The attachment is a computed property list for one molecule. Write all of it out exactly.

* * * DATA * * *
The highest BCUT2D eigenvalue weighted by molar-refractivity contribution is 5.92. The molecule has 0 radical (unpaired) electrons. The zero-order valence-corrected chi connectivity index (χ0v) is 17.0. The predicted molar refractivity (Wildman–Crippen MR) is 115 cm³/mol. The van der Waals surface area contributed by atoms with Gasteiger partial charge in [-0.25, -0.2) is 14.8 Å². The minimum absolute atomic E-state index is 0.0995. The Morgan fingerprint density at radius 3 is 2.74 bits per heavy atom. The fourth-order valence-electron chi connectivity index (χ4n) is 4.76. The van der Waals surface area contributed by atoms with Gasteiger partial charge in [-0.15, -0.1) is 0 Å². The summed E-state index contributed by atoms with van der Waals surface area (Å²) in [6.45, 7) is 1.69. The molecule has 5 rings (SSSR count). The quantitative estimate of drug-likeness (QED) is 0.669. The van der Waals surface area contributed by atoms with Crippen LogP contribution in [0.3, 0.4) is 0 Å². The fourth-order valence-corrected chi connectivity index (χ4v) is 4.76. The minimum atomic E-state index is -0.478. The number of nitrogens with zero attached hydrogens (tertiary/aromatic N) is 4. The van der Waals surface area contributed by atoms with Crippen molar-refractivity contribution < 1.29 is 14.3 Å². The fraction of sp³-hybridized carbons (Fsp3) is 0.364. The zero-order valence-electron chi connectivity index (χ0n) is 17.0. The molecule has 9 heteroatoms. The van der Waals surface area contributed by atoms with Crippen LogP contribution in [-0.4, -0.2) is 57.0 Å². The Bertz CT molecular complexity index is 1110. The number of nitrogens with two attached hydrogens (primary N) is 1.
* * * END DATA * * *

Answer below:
The highest BCUT2D eigenvalue weighted by molar-refractivity contribution is 5.92. The molecule has 0 radical (unpaired) electrons. The zero-order valence-corrected chi connectivity index (χ0v) is 17.0. The predicted molar refractivity (Wildman–Crippen MR) is 115 cm³/mol. The van der Waals surface area contributed by atoms with Gasteiger partial charge in [-0.25, -0.2) is 14.8 Å². The minimum absolute atomic E-state index is 0.0995. The Morgan fingerprint density at radius 3 is 2.74 bits per heavy atom. The fourth-order valence-electron chi connectivity index (χ4n) is 4.76. The van der Waals surface area contributed by atoms with Gasteiger partial charge in [-0.15, -0.1) is 0 Å². The summed E-state index contributed by atoms with van der Waals surface area (Å²) in [6.45, 7) is 1.69. The molecule has 5 rings (SSSR count). The quantitative estimate of drug-likeness (QED) is 0.669. The van der Waals surface area contributed by atoms with Crippen LogP contribution in [0.3, 0.4) is 0 Å². The fourth-order valence-corrected chi connectivity index (χ4v) is 4.76. The minimum atomic E-state index is -0.478. The number of nitrogens with zero attached hydrogens (tertiary/aromatic N) is 4. The van der Waals surface area contributed by atoms with Crippen molar-refractivity contribution < 1.29 is 14.3 Å². The fraction of sp³-hybridized carbons (Fsp3) is 0.364. The zero-order valence-electron chi connectivity index (χ0n) is 17.0. The molecule has 9 heteroatoms. The van der Waals surface area contributed by atoms with Crippen LogP contribution in [-0.4, -0.2) is 57.0 Å². The Bertz CT molecular complexity index is 1110. The number of nitrogens with two attached hydrogens (primary N) is 1.